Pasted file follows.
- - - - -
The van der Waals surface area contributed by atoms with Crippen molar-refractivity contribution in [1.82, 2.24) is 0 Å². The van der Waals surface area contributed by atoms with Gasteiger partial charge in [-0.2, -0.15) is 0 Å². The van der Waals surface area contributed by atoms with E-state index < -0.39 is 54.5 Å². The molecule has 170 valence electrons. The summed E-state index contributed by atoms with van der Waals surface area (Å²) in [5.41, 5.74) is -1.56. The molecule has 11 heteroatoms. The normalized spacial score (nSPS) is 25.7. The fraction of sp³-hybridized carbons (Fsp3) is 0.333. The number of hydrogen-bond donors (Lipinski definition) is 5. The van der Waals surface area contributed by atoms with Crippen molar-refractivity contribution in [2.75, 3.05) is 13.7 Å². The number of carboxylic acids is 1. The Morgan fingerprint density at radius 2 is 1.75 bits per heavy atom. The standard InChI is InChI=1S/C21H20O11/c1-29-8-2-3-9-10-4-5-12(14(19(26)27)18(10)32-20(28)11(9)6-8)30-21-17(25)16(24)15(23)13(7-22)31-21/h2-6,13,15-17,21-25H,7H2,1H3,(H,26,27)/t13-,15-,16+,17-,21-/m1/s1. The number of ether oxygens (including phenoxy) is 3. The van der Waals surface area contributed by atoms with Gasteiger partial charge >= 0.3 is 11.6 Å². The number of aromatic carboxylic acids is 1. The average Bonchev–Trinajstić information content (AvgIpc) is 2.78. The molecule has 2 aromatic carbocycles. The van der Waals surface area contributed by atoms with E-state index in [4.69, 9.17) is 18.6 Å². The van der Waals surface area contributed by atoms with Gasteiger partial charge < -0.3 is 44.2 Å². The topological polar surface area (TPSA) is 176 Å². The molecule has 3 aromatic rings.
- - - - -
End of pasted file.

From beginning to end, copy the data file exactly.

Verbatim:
The van der Waals surface area contributed by atoms with Crippen molar-refractivity contribution in [1.82, 2.24) is 0 Å². The van der Waals surface area contributed by atoms with Gasteiger partial charge in [-0.2, -0.15) is 0 Å². The van der Waals surface area contributed by atoms with E-state index < -0.39 is 54.5 Å². The molecule has 170 valence electrons. The summed E-state index contributed by atoms with van der Waals surface area (Å²) in [5.41, 5.74) is -1.56. The molecule has 11 heteroatoms. The normalized spacial score (nSPS) is 25.7. The fraction of sp³-hybridized carbons (Fsp3) is 0.333. The number of hydrogen-bond donors (Lipinski definition) is 5. The van der Waals surface area contributed by atoms with Crippen molar-refractivity contribution in [2.75, 3.05) is 13.7 Å². The number of carboxylic acids is 1. The Morgan fingerprint density at radius 2 is 1.75 bits per heavy atom. The standard InChI is InChI=1S/C21H20O11/c1-29-8-2-3-9-10-4-5-12(14(19(26)27)18(10)32-20(28)11(9)6-8)30-21-17(25)16(24)15(23)13(7-22)31-21/h2-6,13,15-17,21-25H,7H2,1H3,(H,26,27)/t13-,15-,16+,17-,21-/m1/s1. The number of ether oxygens (including phenoxy) is 3. The van der Waals surface area contributed by atoms with Gasteiger partial charge >= 0.3 is 11.6 Å². The number of aromatic carboxylic acids is 1. The average Bonchev–Trinajstić information content (AvgIpc) is 2.78. The molecule has 2 aromatic carbocycles. The van der Waals surface area contributed by atoms with E-state index in [4.69, 9.17) is 18.6 Å². The van der Waals surface area contributed by atoms with Gasteiger partial charge < -0.3 is 44.2 Å². The topological polar surface area (TPSA) is 176 Å². The molecule has 3 aromatic rings.